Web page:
The good news is, that’s really all there is to a basic understanding of metacognition. Charlie’s students are doing well with the concept, but they have one question. Does being metacognitive really matter?
Does Metacognition Make You Smarter?
Turns out, being metacognitive and using strategies to regulate and process thinking is related to intelligence. Research shows that people who use metacognitive knowledge and regulation are using processes referred to as metacomponents, or processes that govern cognitive workings. An important piece to metacomponents, and its link to intelligence, is the use of the knowledge to change or modify thinking.
One such example is that time you were reading and noticed something didn’t quite make sense. If you stopped and tried to figure it out, you’re on a higher intelligence scale than the reader who kept on reading. In fact, all strategies you use to do better with cognitive functioning, from how to figure out a tip or read a map, are metacomponents that more intelligent people use.
Charlie’s class is over and his students are walking out with a new understanding of their brains. Most students were already being metacognitive, or aware of their thoughts and thinking about them, from time to time. Examples of this can be planning a trip, studying for a test in a quiet space, and checking in on their understanding of something while they read.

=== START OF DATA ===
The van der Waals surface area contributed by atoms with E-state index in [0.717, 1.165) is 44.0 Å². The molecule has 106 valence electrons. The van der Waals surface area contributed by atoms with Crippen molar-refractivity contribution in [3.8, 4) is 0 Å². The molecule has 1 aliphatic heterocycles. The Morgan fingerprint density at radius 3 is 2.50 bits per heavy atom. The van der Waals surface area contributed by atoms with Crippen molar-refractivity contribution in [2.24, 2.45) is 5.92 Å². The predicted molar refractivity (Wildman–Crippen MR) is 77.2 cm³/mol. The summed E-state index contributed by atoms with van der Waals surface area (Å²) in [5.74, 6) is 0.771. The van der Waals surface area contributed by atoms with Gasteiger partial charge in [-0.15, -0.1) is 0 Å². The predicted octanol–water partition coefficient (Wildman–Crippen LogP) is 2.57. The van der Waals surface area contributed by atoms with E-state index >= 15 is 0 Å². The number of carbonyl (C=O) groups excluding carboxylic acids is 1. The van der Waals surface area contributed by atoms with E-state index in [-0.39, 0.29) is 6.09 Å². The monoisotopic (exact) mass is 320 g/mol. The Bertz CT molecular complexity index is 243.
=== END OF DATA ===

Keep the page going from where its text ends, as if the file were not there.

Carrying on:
After learning about the two kinds of metacognition, knowledge and regulation, most students walk away with a solid understanding of the two. Metacognitive knowledge is what you know about yourself as a thinker, and metacognitive regulation is what you do with that knowledge to make learning and thinking better. Metacognitive knowledge can actually be looked at in three different ways: person variables, which defines how individuals understand their own learning styles, strengths and weaknesses; task variables, when a person can predict and make a plan about how to complete a task; and strategy variables, applying knowledge of yourself as a learner to a learning process.
In fact, all Charlie’s students agree that they use person, task, and strategy variables just about every day. Charlie senses he has a class of intelligent students, one who use metacomponents, or processes that help them to be better thinkers. He’ll find out for sure tomorrow, when his students take a quiz on metacognition.